Implementing Role-based Access Control and Permissions
00:00 The first thing we're going to need to do is in our permissions utilities, we've got a couple TS ignores right here, and that's because we're trying to infer the user type from what the use user returns. Use user returns, the maybe user, which is coming from use optional user,
00:19 which comes from ultimately our root loader. So if we dive into the root loader, we're not loading enough of the information that our permissions utilities need to be able to determine the permissions for the user. So we're going to add some permissions, roles and permissions queries here.
00:36 So we're going to get the roles, and we want to select the names and the permissions, and from these permissions, we will select the action, true, and entity and access.
00:55 So with that now, we can come back to our permissions, we can get rid of all these TS ignores, and now TypeScript will be happier because we now have access to all of this stuff that we need on both the server and in the client to determine whether or not the user has a particular permission.
01:14 We can use these utils all over, and it's awesome. So with that done, let's go to the admin page first, and we'll add the require user with role utility that we put together. So we'll await, require user with role, that's coming from the permissions util, and we want to require that the user has the admin role.
01:34 So we're going to need to get the request data function args, and that's going to take the request, and then the role that we want to make sure that the user has is admin. So the request has the cookie, our utility will read that to determine who the user is, and then we'll look up the permissions or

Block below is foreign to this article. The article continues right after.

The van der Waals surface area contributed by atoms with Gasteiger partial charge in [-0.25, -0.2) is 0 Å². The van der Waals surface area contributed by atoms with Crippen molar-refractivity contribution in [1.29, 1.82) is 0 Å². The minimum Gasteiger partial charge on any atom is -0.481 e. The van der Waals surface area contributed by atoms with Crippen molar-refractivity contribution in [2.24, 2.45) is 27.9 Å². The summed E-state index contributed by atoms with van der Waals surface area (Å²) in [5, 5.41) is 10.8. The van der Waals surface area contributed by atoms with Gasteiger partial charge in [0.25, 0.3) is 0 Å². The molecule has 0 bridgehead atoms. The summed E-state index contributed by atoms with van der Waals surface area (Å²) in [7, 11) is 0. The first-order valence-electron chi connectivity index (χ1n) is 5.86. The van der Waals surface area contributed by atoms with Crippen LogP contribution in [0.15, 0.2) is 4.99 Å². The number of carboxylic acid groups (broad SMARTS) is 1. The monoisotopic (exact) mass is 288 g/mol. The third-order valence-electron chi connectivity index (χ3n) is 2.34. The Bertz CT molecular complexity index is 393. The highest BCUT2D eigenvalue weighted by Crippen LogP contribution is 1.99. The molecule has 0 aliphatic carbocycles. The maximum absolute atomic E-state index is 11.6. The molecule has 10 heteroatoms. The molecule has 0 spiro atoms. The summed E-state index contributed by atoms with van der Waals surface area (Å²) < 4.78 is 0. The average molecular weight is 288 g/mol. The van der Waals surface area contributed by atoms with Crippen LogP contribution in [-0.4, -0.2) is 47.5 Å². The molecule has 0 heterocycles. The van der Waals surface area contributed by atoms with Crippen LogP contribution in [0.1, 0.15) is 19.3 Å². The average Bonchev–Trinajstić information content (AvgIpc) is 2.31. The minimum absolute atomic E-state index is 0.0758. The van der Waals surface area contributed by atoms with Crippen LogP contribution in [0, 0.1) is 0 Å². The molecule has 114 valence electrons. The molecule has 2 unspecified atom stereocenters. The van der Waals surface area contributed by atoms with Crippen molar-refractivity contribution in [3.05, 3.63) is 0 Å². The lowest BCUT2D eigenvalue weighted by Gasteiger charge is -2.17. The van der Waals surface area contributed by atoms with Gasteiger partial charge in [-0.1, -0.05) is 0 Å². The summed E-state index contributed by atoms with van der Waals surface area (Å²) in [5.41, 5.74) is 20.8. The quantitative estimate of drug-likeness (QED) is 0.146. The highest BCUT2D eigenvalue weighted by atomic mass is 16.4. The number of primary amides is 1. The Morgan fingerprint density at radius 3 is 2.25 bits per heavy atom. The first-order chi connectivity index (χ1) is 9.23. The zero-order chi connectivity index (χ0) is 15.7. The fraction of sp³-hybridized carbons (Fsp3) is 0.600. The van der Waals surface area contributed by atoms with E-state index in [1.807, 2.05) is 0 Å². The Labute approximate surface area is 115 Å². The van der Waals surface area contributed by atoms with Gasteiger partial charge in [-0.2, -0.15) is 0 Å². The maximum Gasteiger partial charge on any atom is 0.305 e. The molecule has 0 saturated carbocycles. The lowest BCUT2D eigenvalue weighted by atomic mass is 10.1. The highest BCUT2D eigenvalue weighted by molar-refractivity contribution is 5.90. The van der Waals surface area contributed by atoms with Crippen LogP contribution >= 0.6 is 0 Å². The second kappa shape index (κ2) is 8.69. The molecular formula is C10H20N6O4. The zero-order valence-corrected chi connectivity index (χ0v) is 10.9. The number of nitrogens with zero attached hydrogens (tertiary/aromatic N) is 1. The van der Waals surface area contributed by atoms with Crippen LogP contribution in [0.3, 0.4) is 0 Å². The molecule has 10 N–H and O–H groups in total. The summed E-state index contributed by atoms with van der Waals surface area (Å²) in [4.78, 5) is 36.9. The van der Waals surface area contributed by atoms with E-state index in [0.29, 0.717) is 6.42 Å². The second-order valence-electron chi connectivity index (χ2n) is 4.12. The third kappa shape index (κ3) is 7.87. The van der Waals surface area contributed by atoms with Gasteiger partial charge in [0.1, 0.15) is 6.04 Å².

01:52 the user's roles to make sure that they have the admin role. Now, in general, you want to avoid using utilities like this that are just like blanket user has these roles, because there could be a future where the role permissions change,
02:07 and so now we're saying the user can look at this page if they're an admin, but what if the admin role permissions change, so they can't do anything useful on this page anymore. So typically, you want to check for permissions specifically, but for something like an admin page,
02:24 it does make sense to lock that down in that way. So let's come over to our root, and Kelly put together a bit of UI for a link to the admin page if you're logged in as an admin. So here's what it looks like if I change that to true,
02:42 and now we've got our admin link right there. So let's use the user has role utility. That is not a hook. A hook is a function that uses other hooks, but this is not a hook. It's literally just a actually very simple function here.
03:00 So even though it starts with use, it's actually starts with user. So the user has the role admin, and then with that, we can conditionally display the admin link for our users so that they can get to the admin page. Now, if I come over here,
03:19 and right now we're showing the admin page. Yep, there we go. We got our refresh there, and I don't know why this is not going away, but whatever, this is not showing up, so that's exactly what we want. Awesome. Okay, so then we're gonna go to our note ID,
03:38 and we no longer need to do all this nonsense. In fact, we don't have to do any nonsense in our loader anymore because all of our permissions for what UI we display happen in the UI piece, which is kind of nice, and the reason that we can reasonably do that
03:55 is because the user's permissions are, like, it's not a ton of data, so we just send it all to the UI, and then the UI can make that happen. So here we'll say user has permission, and we want to pass the user, and whether the user has the particular permission for deleting a note,
04:15 and that's how we're gonna determine whether or not the user can see the display or see the bar that shows the notes. So Copilot tried to help. It was not helpful at all. So instead, what we're gonna do is right here, we'll say if they're the owner, then this is the special syntax
04:36 that we put together for our utility, and it's actually quite nice because it's all auto-completed. So if they're the owner, then we want to see whether they can delete a note that is their own. Otherwise, we want to delete a note that is any.